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Tue Jan 22, 2013, 05:55 AM

Can the DEA Hide a Surveillance Camera on Your Property?

http://www.alternet.org/drugs/can-dea-hide-surveillance-camera-your-property



A case that began with reports of suspicious activity in northeast Wisconsin forest land last spring may be headed for the US Supreme Court. That's because a US district court judge ruled in the case last fall that it was okay for the DEA to enter the rural property without a warrant and install surveillance cameras that were used to help convict five members of a family on charges they were growing marijuana.

The ruling last October came in a motion to suppress the evidence obtained by the warrantless video cameras. After that ruling, the defendants, five members of the Magana family, pleaded guilty to possession with intent to distribute marijuana and now face up to life in prison and up to $10 million in fines. But as part of the plea deal, they retained their right to appeal the ruling.

And their attorneys say they are prepared to take the case all the way to the US Supreme Court.
In their motion, they had asked the court to suppress evidence because of the property's locked gate and "No Trespassing" sign. Since the properties were heavily wooded and posted with signs, the owners were entitled to an expectation of privacy, the attorneys say.


"After sentencing, the first round of appeals will go to the Seventh Circuit and if there's no favorable ruling there, the cases will be filed into the US Supreme Court," Wisconsin attorney Stephen Richards told the Chronicle last week.

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Arrow 9 replies Author Time Post
Reply Can the DEA Hide a Surveillance Camera on Your Property? (Original post)
xchrom Jan 2013 OP
phantom power Jan 2013 #1
nick of time Jan 2013 #2
JackRiddler Jan 2013 #3
nadinbrzezinski Jan 2013 #4
JackRiddler Jan 2013 #5
nadinbrzezinski Jan 2013 #7
JackRiddler Jan 2013 #8
petronius Jan 2013 #6
kenny blankenship Jan 2013 #9

Response to xchrom (Original post)

Tue Jan 22, 2013, 10:23 AM

1. I can't get my head around how any court could think that was OK w/out a warrant

It doesn't seem ambiguous in any way.

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Response to phantom power (Reply #1)

Tue Jan 22, 2013, 11:09 AM

2. We're in a brave new world where the police think they can do anything

 

in the name of national security and the courts seem to agree with them most of the time.
It's well past time for the people to rise up and say enough of this erosion of our constitutional rights.

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Response to nick of time (Reply #2)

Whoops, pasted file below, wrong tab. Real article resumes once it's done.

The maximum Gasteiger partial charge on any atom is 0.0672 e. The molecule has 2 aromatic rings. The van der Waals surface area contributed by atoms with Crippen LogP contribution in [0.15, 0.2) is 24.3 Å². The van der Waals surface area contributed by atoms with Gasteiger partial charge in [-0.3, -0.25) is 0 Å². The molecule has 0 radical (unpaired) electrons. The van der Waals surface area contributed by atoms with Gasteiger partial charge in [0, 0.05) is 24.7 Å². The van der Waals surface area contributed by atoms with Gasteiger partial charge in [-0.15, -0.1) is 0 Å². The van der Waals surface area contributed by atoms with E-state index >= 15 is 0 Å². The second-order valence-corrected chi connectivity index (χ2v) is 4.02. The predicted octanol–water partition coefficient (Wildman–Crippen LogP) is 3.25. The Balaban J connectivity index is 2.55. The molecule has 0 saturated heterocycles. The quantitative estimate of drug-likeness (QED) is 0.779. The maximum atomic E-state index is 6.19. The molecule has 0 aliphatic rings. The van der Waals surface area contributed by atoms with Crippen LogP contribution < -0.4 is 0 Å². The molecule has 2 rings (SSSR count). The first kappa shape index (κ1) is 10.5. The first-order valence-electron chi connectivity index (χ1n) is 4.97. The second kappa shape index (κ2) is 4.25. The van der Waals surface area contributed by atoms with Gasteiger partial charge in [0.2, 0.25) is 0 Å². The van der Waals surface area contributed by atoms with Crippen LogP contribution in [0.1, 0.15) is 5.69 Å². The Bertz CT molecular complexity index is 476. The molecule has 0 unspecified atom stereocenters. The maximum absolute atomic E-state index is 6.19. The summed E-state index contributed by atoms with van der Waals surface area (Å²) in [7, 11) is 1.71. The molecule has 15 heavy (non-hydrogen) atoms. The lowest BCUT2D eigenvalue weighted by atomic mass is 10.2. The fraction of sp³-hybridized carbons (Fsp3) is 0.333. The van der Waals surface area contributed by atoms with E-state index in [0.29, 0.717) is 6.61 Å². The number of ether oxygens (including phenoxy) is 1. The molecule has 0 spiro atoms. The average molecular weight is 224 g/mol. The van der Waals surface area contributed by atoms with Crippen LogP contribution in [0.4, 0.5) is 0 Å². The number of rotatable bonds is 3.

Tue Jan 22, 2013, 11:30 AM

3. Yes, and where "national security" includes harmless pot growers.

Mofos.

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Response to JackRiddler (Reply #3)

Tue Jan 22, 2013, 11:35 AM

4. Jack I don't know about this family

But pot growers are not necessarily harmless. I know I come across one in my back country I back away and call the cops. My locals are well armed and have been known to kill. They are working for the cartels

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Response to nadinbrzezinski (Reply #4)

Tue Jan 22, 2013, 11:41 AM

5. They're facing decades of imprisonment on pot charges.

Not for arms, or killing, or working for the cartels.

Pot charges. That's what they've been convicted of. Nothing more. That's what the DEA discovered, according to the article above, through its unconstitutional surveillance.

Pot growing. An inherently harmless - in fact, productive - activity.

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Response to JackRiddler (Reply #5)

Tue Jan 22, 2013, 12:27 PM

7. I am just saying, that not all pot growers are harmless

Raising that critical point. I am all for legalization, but am fully cognizant not all are just harmless.

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Response to nadinbrzezinski (Reply #7)

Tue Jan 22, 2013, 01:59 PM

8. Let's stick to the facts known about this case.

Facing decades in prison for pot growing discovered after DEA put surveillance cameras on their property.

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Response to xchrom (Original post)

Tue Jan 22, 2013, 11:43 AM

6. Similar to the discussion about using GPS trackers on cars without a warrant

http://www.npr.org/2012/03/21/149011887/fbi-still-struggling-with-supreme-courts-gps-ruling

http://online.wsj.com/article/SB10001424052970203806504577178811800873358.html

So far the courts have held a line against this, but not as strongly as I'd like...

On edit: maybe this is simplistic, but it has always seemed to me that if you would not allow a police officer to stand in a particular spot, or access property, or ride around in your car with you, then LE should need a warrant to do the same thing with a device instead. I really don't like the logic coming from some of the LE in these articles: we can't get warrants because these intrusions are how we get probable cause? We can't get warrants because it's dangerous to place these things in the first place?

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Response to xchrom (Original post)

Tue Jan 22, 2013, 02:03 PM

9. I think the policy of this govt and party is very clear:

if they can assassinate your ass, they can certainly shove a camera up there too.

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